Tristan and Isolde
Posted 05 April 2003 - 12:19 PM
What do you think of the sketches? How do you think this ballet will turn out? Who do you think will be casted for the imprtant roles?
Posted 05 April 2003 - 01:25 PM
The only Alleyne ballet that I have seen is Septet, which premiered in the All Stravinsky program a few years ago and has been performed again since then. The first time I saw it, I thought the choreography was fluid and coherent, but I found it a bit repetitive. The second time, I liked it more. Septet was a plotless ballet though. It seems his last ballet "Faerie Queen", also a story ballet, was a (relative) success.
As for the dancers, I read in Flare that Chan Hon Goh will be dancing Isolde. Rex Harrington will also dance a leading role, but I'm not sure if it's Tristan. That's about all I know right now.
Posted 05 April 2003 - 03:36 PM
Posted 04 May 2003 - 01:21 PM
I think perhaps it might be a good idea to look at the music...an original piece for this production. Needed some variety .....was very slow, throughout the entire ballet. This may have limited the choreography, which we found nice but simple. This may in fact have been the intent... Lifts, for example, were pretty straightforword, and the same pattern was repeated many times. Kudelka's lifts can be extremely intricate, not to mention dangerous at times...I guess I never realized how much we have grown to appreciate him as a choreographer!
I'll consult with dd and have more later.
Posted 05 May 2003 - 01:34 PM
Posted 05 May 2003 - 01:43 PM
Posted 06 May 2003 - 05:52 AM
Posted 07 May 2003 - 07:53 PM
Professor Doob puckered up so much, she reminded me a little of Iraqi Minister of Misinformation, Mohammed Saeed al-Sahhaf. Whiles others were semi-absorbed in the ballet, I giggled away to myself as Greta Hodgkinson and Christopher Body attempted the impossible: Dance the music of Michael Bushnell and Owen Underhill to life. The whole pointe of ballet is to dance music to life. For that to happen, the steps must go in concert with the music. Not that I didn’t enjoy the music. It was quite beautiful. Much of the choreography was likewise beautiful. Too bad the duo came together like peanut butter spread over cauliflower.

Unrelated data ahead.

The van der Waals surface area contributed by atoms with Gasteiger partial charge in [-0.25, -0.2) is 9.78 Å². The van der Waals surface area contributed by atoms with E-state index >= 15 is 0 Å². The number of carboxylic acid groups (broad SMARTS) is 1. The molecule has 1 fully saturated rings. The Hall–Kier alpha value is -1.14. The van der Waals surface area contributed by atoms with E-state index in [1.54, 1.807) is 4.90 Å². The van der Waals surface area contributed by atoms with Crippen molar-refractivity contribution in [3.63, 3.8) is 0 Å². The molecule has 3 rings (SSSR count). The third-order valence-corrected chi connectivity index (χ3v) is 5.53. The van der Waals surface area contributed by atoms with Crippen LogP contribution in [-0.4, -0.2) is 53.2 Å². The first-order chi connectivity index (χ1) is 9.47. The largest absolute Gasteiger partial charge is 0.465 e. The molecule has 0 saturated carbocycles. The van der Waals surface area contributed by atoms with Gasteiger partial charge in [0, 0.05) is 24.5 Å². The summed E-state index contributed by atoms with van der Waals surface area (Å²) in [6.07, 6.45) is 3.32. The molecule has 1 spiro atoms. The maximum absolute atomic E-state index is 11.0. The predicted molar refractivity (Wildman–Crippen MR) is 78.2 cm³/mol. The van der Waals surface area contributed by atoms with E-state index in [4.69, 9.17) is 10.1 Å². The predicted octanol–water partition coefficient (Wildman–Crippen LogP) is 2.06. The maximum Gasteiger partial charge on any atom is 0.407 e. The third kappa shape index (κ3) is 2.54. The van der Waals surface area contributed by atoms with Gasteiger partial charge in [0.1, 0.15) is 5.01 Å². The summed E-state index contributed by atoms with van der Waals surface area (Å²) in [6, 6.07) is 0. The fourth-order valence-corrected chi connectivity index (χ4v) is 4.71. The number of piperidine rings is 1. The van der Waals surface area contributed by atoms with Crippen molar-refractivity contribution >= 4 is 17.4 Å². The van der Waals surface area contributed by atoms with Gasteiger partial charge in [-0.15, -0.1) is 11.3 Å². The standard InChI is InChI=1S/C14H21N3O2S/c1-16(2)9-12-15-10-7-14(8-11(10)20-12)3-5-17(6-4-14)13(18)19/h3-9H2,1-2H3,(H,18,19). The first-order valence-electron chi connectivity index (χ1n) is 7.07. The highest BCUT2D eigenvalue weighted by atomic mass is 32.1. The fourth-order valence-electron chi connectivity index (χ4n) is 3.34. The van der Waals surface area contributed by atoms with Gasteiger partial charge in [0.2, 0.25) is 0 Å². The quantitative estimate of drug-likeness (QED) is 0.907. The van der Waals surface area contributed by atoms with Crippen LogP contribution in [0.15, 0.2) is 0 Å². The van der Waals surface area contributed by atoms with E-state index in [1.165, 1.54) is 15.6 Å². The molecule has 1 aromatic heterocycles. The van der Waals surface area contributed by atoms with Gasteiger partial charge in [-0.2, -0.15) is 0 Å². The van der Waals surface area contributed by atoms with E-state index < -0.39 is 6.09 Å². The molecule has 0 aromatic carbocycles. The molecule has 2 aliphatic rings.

The same could be said for Hodgkinson and Body. Either they had a spat before the Sunday matinee I attended or they were too busy trying to recall the steps to bother with any acting. Quite a shame, considering the beautiful bodies involved, that they couldn’t whip up any passion for the dinosaurs in attendance who were no doubt lured by the NBoC’s playful tagline: Come to the Ballet!
Don’t come to Tristan and Isolde until the National reworks the music and choreography. As Mom2 said, the music was far too uniform and to fully tell the story, Alleyne will have to add another 15 minutes of choreography. The program felt a little too short at 2 hours minus a 20-minute intermission. The 2nd act looked like it was thrown together overnight. If Rex Harrington is to play the Uncle to Tristan again, he should consider adding some white streaks to his black locks to age him a little. Getting more of the company involved in the ballet would also be a good idea.
The only part of this ballet that doesn’t require revamping is the set and costume design by Kim Nielson along with the lighting by Gerald King. They transported me to a faraway world of mystery and passion. That alone should make it worth the trouble to fix this out of step Tristan and Isolde.
At a top price of $114 per ticket, the National possessed a lot of nerve to present this production. I wouldn’t have been this critical had the NBoC not blowed their own horn so much. There was nothing to blow over. As evidenced by the unusually critical reviews by veteran critics Michael Crabb, Paula Citron and William Littler, the NBoC had it coming. The unfavorable reviews were richly deserved. This duet of Tristan and Isolde is strictly PG.
Performance of Dancers: 13/20. Choreography: 9/20. Costumes, Sets, and Lighting: 18/20. Ballet Magic: 7/20. Music: 5/10. Story: 4/10. Rating: 56/100.
Posted 08 May 2003 - 04:03 AM
I agree with much of what you've said, and as always you articulate things so much better than I!
I do find myself wondering about the lighting, however. I agree that it certainly set the mood of the piece...problem was I could hardly see the dancers faces in some scenes (and I have good seats too; not in the nosebleed section). Perhaps I look too hard for some things...
Posted 08 May 2003 - 06:11 AM
0 user(s) are reading this topic
0 members, 0 guests, 0 anonymous users
Help support Ballet Alert! and Ballet Talk for Dancers year round by using this search box for your amazon.com purchases. (If it doesn't appear below, your computer's or browser's adblockers may have blocked display):